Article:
“How an old woman took care of Candide, and how he found again what he loved”
The old woman had told Candide to take courage, but he does not. He does, however, follow the woman to a small cottage. She gives him a jar of ointment to put on his wounds and brings him something to eat and drink before leading him to a small, clean bed. Next to the bed is a full set of clothing. The old woman tells Candide to eat, drink, and sleep; and then she prays a blessing over him and says she will return tomorrow. He is still in shock at what has happened to him, but is moved by the woman’s charity toward a stranger and tries to kiss her hand. She tells him it is not her hand he ought to kiss and repeats that she will see him tomorrow. Despite his grievous woes, Candide does eat and sleep.
The next day, the old woman brings him breakfast, examines his back, and rubs more ointment on it. She brings him both lunch and dinner, and she repeats the ritual the next day, as well. All the while, Candide asks the woman who she is, why she is helping him, and how he can repay her for her kindness. The woman remains silent. That evening she returns but does not bring him any dinner.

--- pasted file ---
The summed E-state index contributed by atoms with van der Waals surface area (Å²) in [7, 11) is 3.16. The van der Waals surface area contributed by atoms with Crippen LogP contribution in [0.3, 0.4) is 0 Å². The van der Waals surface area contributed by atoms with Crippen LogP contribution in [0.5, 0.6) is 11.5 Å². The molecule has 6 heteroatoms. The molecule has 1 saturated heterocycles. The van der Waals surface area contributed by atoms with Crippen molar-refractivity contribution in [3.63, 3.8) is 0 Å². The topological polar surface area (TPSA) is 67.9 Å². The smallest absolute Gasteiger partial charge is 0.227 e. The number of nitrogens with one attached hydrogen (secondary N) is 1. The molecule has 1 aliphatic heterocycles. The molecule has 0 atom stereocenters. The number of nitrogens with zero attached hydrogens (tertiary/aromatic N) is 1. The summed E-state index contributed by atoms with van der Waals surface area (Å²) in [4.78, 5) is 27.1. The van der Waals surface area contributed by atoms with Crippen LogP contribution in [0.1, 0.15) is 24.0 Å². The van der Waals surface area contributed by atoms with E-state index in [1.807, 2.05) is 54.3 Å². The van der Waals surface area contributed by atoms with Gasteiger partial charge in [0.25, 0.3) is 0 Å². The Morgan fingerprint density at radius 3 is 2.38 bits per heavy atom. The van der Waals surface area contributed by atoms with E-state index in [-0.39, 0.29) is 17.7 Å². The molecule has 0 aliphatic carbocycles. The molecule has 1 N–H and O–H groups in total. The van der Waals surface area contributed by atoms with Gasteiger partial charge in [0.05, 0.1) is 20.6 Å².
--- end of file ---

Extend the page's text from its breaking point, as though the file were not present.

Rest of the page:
She takes his arm and tells him to come with her; he is not to speak. She leads him more than a quarter of a mile out of town until they arrive at a secluded house nestled in gardens and canals. The old woman knocks on the door and the door opens. Candide follows her up a secret staircase and into a gilded bedroom. The woman leaves him sitting on a sumptuous couch as she closes the door behind her. Candide thinks he must be dreaming because until now his life has been a terrible nightmare, but this moment is a happy one.
Soon the old woman returns. She is propping up a trembling woman: statuesque, shimmering with precious stones, and covered with a veil. The old woman tells Candide to remove the veil. The young man timidly lifts the veil and is stunned to see what he wishes most to see—Mademoiselle Cunégonde. He cannot speak and simply falls at her feet; Cunégonde falls to the sofa. The old woman revives them both and they are finally able to speak. There are fragments of questions and answers, tears, sighs, and cries. After suggesting that they not make so much noise, the old woman finally leaves them.
Candide asks if it is really her and wonders if everything Pangloss told him about her was untrue, that she was raped and her stomach cut open. Cunégonde tells him it is all true, but people do not always “die of such mishaps.” She weeps as she tells him her parents and brother are dead, though. Candide cannot imagine how she is here, in Portugal, and by what strange chance she managed to have him brought to her here. She promises to tell him everything after Candide tells her about everything that has happened to him, since he gave her an innocent kiss and the baron kicked him out of the castle.
Candide tells her everything he has endured since he left her, though his buttocks still sting a bit. Cunégonde weeps over the deaths of Jacques and Pangloss, and then she tells him her story. Candide devours her with his eyes as he listens to every word she speaks.